After the funeral, my parents did all they could to help Eric's mom through her grief. I tagged along because I doubt my folks wanted to leave me at home all the time. So, I met Eric. Like every five-year-old, his toys were a mess, missing pieces and covered in dirt and sand. He wanted to be a catcher for the Cubs, like his favorite player Jody Davis. I entered teenagerdom with this little bundle of energy shadowing me everywhere I went. I also had that "don't touch my stuff" phase in full effect after Mom decided to grab a bunch of toys I'd been saving as a collection so Eric could play. (Never mind I was trying to design a strategy game with them, toys were meant to have stuff lost in the carpet, I guess.) So, I fell right into the big brother role that Eric needed, and he fell right into the little brother role that I needed. So, we played, wrestled, and he howled any time he didn't get his way with my old toys. Typical sibling stuff, I guess. We'd adopted Eric and his mom into the family. I still call his mom my aunt, even today.
When I enlisted in the Air Force in 1992, there were a lot of questions going around about Eric. He never seemed to grow or age. At 11, he still looked like he was 8. He didn't change much when he hit 12 or 13, or 14. Tests from the doctor's lab work showed he had the same kidney disease that affected Gary Coleman and Emmanuel Lewis. Unfortunately, Eric didn't have a tv show or celebrity status to get help for him. So, we prayed for a miracle or two. We got them. Eric was able to get a couple of kidney transplants, since the first transplant was rejected. From the time he was 14 to the day he died, Eric was on more medicines than I've seen any individual person have prescribed for them. After spending almost a year recuperating, Eric returned to high school and graduated at 19. I hoped he'd be able to at least go to college, but that wouldn't happen. He was told that there was no way to stay healthy and minimize the risk of infection at college, so it looked like he was done for schooling. Eric still didn't give that much thought, turning his thoughts towards trying to make money. Even a few months before he died, Eric looked towards a small business that he could manage with a friend. He wanted to make ghillie suits for the local deer hunters.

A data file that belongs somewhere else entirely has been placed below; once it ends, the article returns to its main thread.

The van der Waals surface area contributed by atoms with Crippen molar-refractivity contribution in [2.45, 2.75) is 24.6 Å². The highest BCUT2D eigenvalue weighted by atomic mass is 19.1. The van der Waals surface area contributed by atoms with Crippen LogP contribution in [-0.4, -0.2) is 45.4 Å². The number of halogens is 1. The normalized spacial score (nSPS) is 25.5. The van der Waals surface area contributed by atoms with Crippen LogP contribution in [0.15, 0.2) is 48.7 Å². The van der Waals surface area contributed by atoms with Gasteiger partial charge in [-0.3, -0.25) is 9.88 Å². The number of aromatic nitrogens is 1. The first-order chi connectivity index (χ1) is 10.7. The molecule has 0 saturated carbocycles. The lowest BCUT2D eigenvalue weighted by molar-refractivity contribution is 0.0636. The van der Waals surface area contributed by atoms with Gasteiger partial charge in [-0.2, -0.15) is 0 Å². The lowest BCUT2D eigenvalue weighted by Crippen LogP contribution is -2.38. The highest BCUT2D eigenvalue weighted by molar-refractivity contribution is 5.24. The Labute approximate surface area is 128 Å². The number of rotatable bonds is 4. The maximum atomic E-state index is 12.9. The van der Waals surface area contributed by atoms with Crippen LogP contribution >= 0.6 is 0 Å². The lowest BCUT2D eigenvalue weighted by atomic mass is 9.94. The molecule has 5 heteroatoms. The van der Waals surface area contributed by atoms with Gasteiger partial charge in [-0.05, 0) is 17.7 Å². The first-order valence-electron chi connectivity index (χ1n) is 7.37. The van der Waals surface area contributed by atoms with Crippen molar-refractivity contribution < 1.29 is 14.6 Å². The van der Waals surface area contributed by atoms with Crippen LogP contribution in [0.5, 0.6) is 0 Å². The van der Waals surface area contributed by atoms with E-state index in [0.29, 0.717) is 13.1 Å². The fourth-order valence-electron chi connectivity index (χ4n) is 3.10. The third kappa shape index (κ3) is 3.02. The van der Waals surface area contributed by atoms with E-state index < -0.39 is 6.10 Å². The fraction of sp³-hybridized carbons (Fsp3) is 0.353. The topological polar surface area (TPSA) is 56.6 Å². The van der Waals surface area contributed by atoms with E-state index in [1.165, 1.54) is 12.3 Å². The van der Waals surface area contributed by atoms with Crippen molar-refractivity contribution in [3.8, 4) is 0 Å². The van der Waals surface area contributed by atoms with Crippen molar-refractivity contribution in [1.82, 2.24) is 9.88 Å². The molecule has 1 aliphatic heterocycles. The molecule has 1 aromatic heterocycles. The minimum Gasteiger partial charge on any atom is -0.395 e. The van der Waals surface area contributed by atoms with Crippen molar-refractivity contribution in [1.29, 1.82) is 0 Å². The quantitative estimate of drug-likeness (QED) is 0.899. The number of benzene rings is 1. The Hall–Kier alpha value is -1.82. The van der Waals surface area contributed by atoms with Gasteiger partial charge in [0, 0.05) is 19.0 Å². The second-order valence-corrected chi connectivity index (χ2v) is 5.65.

His new kidney started to die after that, rejected again. This time, there was nothing science could do for him. He was too weak for dialysis, too frail for another transplant. All we could do was keep him comfortable and watch him die. Here was a young man who had been through two surgeries to extend his life, had to juggle a social life with a strict regimen of medication and infection prevention, and was even greeted by the Pope on the Holy Father's visit to St. Louis. (Eric was Presbyterian, which makes it kind of funny even today. We buried Eric with the rosary given to him by John Paull II.) I had to beg and plead to get to take time off from work for his funeral, but I knew I had to attend it. My boss tried telling me no, but I told her I might be needed as a pall bearer. I wasn't needed after all, but I wasn't going to be prevented from saying goodbye to my little brother.
Eric was buried in a quiet country cemetery, right next to his father. There was a huge police turnout, with many of the law enforcement agencies coming out to pay respects to Eric, his mother, and the memory of his father. It's what cop families do. He had a bagpiper there to play Amazing Grace, an appropriate gesture to Eric's Scottish heritage and his joking "obsession" with bagpipes. I still miss him even after a year. Because of Eric, I started taking adulthood seriously, realizing that I had to set a good example for him to emulate. I think I did that pretty well. He was stubborn and tried to fight for every second of life among us. I like to think that I helped foster that toughness in him, thogh it's probably more his mother and my dad's guidance that did it. I'll still miss watching Spongebob Squarepants with him, playing Goldeneye on his beat-up N64 and generally being a guy hanging out with family.
I think I'll root for the Cubs tomorrow to honor Eric's memory. I think he'll like seeing a Cardinals fan do that for him.